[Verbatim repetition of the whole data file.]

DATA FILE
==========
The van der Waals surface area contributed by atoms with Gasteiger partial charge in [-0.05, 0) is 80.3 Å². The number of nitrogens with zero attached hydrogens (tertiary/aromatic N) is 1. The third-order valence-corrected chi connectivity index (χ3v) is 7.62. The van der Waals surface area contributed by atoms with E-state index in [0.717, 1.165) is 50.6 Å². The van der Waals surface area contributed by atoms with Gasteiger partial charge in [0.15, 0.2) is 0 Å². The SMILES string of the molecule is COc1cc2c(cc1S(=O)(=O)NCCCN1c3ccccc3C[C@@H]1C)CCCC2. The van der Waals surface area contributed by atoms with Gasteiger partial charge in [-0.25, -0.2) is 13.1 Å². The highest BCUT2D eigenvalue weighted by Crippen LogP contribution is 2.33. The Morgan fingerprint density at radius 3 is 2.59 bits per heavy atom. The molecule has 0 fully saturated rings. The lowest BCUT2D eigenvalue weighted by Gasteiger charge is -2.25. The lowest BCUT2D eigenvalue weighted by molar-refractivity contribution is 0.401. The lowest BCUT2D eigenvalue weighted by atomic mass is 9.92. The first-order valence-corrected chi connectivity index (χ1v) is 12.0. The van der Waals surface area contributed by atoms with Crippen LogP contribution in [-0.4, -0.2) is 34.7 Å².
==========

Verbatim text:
The van der Waals surface area contributed by atoms with Gasteiger partial charge in [-0.05, 0) is 80.3 Å². The number of nitrogens with zero attached hydrogens (tertiary/aromatic N) is 1. The third-order valence-corrected chi connectivity index (χ3v) is 7.62. The van der Waals surface area contributed by atoms with E-state index in [0.717, 1.165) is 50.6 Å². The van der Waals surface area contributed by atoms with Gasteiger partial charge in [0.15, 0.2) is 0 Å². The SMILES string of the molecule is COc1cc2c(cc1S(=O)(=O)NCCCN1c3ccccc3C[C@@H]1C)CCCC2. The van der Waals surface area contributed by atoms with Gasteiger partial charge in [-0.25, -0.2) is 13.1 Å². The highest BCUT2D eigenvalue weighted by Crippen LogP contribution is 2.33. The Morgan fingerprint density at radius 3 is 2.59 bits per heavy atom. The molecule has 0 fully saturated rings. The lowest BCUT2D eigenvalue weighted by Gasteiger charge is -2.25. The lowest BCUT2D eigenvalue weighted by molar-refractivity contribution is 0.401. The lowest BCUT2D eigenvalue weighted by atomic mass is 9.92. The first-order valence-corrected chi connectivity index (χ1v) is 12.0. The van der Waals surface area contributed by atoms with Crippen LogP contribution in [-0.4, -0.2) is 34.7 Å².